Updating firmware is still often a somewhat risky task. The firmware is the software built into a chip in the hardware that provides the low-level functionality (drivers are the higher-level software that provides more advanced functionality).
The problem with updating firmware is that if the update does not go perfectly, this can leave the device in an indeterminate state without the ability to even try again since the low-level functionality is needed to upload firmware to the device in the first place.
In the old days, flashing a new BIOS or CD drive firmware was quite risky and resulting in much “bricking” (rendering a device useless). (Technically, there are usually ways to restore a working copy of the firmware like the manufacturer did in the first place, by cracking the device open and connecting to special ports on the motherboard (e.g., JTAG). Not surprisingly, manufacturers have tried coming up with better, safer solutions. Yet, updating firmware, especially with untested or third-party firmware remains risky to this day.
This is silly because there are numerous ways to prevent bricking devices.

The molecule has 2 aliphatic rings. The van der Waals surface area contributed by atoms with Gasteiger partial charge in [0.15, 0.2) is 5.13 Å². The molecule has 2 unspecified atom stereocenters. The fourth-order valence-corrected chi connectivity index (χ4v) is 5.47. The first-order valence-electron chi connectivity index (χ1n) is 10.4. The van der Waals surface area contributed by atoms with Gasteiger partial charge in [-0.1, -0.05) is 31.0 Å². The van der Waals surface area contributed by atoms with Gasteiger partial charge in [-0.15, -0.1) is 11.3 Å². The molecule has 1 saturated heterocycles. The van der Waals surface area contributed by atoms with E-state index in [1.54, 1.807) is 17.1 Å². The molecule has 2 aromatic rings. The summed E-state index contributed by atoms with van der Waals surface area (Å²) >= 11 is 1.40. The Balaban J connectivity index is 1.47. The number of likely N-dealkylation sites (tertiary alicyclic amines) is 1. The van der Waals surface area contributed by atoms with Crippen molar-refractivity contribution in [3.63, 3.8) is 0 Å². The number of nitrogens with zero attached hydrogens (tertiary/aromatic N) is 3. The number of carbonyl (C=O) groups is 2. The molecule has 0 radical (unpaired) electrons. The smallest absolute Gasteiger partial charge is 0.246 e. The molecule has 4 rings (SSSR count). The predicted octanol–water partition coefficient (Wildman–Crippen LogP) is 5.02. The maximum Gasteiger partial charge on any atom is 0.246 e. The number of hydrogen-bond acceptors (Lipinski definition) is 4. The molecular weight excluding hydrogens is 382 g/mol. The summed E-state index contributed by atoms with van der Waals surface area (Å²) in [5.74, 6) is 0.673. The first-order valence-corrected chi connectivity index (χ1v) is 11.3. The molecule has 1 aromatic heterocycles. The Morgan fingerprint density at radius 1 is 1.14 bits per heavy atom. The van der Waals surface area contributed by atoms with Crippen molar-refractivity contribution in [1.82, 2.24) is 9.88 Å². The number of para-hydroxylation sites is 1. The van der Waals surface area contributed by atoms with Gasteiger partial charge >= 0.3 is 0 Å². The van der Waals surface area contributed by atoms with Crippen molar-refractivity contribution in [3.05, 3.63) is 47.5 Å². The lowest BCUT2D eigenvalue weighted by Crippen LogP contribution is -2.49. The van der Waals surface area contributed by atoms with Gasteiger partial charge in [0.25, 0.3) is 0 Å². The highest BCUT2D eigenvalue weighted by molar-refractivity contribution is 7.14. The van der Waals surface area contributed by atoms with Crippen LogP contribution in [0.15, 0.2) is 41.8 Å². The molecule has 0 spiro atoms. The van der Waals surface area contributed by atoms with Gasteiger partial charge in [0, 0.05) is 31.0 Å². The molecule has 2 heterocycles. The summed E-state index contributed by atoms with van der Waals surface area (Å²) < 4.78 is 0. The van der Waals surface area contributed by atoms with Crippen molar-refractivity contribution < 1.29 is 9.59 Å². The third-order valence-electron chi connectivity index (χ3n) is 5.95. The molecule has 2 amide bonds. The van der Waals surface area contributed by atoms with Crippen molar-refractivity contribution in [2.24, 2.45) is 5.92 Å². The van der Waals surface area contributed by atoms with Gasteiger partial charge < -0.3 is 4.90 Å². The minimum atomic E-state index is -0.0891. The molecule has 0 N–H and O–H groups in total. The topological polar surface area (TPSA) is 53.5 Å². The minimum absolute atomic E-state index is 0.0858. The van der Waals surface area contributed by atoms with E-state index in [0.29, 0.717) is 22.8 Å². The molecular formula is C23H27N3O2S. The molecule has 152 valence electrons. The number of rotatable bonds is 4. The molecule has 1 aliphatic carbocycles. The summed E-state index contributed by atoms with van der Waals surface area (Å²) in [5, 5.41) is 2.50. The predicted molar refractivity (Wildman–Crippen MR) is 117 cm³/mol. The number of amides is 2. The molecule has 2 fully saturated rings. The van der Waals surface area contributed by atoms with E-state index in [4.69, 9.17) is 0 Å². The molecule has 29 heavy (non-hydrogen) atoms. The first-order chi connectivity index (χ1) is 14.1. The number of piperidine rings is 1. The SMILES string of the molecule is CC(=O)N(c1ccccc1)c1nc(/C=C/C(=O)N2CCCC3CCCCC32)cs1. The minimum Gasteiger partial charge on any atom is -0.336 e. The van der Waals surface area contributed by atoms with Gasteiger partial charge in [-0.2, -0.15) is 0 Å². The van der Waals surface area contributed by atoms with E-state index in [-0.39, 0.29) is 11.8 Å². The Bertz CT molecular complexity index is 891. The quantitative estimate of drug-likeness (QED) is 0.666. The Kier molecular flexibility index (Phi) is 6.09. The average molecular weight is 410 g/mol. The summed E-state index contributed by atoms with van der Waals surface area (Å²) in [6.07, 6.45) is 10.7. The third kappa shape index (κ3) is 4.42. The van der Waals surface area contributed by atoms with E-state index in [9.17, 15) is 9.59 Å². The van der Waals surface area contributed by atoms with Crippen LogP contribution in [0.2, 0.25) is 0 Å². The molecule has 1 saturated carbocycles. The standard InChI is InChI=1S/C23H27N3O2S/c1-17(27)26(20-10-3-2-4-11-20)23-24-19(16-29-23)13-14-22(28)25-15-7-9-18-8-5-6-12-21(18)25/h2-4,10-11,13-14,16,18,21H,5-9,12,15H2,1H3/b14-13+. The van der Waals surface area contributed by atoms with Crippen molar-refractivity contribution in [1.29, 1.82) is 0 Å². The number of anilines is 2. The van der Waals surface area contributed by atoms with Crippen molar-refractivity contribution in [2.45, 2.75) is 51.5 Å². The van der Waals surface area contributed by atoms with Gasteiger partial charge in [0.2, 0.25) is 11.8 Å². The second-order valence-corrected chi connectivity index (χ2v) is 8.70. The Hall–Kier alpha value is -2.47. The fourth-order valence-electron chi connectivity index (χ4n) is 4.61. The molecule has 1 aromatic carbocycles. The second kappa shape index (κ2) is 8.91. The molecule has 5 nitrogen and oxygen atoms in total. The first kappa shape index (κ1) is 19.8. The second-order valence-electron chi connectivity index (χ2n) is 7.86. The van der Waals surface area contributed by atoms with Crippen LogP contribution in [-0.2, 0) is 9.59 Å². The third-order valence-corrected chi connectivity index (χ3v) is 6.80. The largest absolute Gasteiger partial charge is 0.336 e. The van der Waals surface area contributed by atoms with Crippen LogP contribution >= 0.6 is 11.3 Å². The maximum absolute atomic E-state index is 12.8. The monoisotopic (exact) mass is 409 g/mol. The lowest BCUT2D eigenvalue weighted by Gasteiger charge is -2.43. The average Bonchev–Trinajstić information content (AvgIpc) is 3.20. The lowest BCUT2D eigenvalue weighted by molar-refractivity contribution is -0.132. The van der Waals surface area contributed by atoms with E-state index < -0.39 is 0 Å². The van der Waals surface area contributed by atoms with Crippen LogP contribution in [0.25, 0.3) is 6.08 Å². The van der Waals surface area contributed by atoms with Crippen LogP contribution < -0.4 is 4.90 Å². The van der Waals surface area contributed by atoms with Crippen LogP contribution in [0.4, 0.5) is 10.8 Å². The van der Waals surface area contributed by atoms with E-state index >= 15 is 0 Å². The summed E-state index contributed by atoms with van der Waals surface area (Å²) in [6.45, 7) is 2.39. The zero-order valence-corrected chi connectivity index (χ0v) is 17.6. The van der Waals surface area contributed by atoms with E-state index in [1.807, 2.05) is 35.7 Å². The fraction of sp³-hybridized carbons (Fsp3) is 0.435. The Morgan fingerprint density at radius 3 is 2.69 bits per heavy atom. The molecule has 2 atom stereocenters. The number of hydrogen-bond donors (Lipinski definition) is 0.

One method that some manufacturers have implemented (usually on motherboards) is to use two BIOSes on the board. That way, if the main one fails, then the user can hold a special key combination or short a specific jumper or some such to restore a copy of the non-writable ROM backup to the erasable one.
This method is effective and can even be adapted in another way. Instead of having two copies of the firmware, simply have two flash drives. That way, when you upload a firmware, instead of being written to the main chip, it is saved to the storage chip, then if and only if it was successfully uploaded, it is quickly written (“flashed” if you will) to the main one. This way, the device can easily detect if the upload failed and provides an all-or-nothing flashing experience (an atomic transaction/operation in database parlance).